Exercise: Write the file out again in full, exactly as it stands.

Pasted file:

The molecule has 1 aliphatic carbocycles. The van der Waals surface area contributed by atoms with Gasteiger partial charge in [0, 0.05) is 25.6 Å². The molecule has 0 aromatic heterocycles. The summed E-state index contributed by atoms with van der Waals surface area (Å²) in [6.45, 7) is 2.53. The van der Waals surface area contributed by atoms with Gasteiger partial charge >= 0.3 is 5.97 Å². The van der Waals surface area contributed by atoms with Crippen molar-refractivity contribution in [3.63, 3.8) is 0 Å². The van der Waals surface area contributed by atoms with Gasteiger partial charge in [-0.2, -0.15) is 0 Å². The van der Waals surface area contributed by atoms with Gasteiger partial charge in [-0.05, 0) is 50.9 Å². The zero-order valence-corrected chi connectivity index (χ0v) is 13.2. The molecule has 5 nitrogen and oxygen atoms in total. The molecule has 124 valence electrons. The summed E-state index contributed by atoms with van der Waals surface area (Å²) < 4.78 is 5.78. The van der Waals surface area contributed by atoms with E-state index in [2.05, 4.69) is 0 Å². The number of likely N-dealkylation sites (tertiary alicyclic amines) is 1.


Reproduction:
The molecule has 1 aliphatic carbocycles. The van der Waals surface area contributed by atoms with Gasteiger partial charge in [0, 0.05) is 25.6 Å². The molecule has 0 aromatic heterocycles. The summed E-state index contributed by atoms with van der Waals surface area (Å²) in [6.45, 7) is 2.53. The van der Waals surface area contributed by atoms with Gasteiger partial charge >= 0.3 is 5.97 Å². The van der Waals surface area contributed by atoms with Crippen molar-refractivity contribution in [3.63, 3.8) is 0 Å². The van der Waals surface area contributed by atoms with Gasteiger partial charge in [-0.2, -0.15) is 0 Å². The van der Waals surface area contributed by atoms with Gasteiger partial charge in [-0.05, 0) is 50.9 Å². The zero-order valence-corrected chi connectivity index (χ0v) is 13.2. The molecule has 5 nitrogen and oxygen atoms in total. The molecule has 124 valence electrons. The summed E-state index contributed by atoms with van der Waals surface area (Å²) < 4.78 is 5.78. The van der Waals surface area contributed by atoms with E-state index in [2.05, 4.69) is 0 Å². The number of likely N-dealkylation sites (tertiary alicyclic amines) is 1.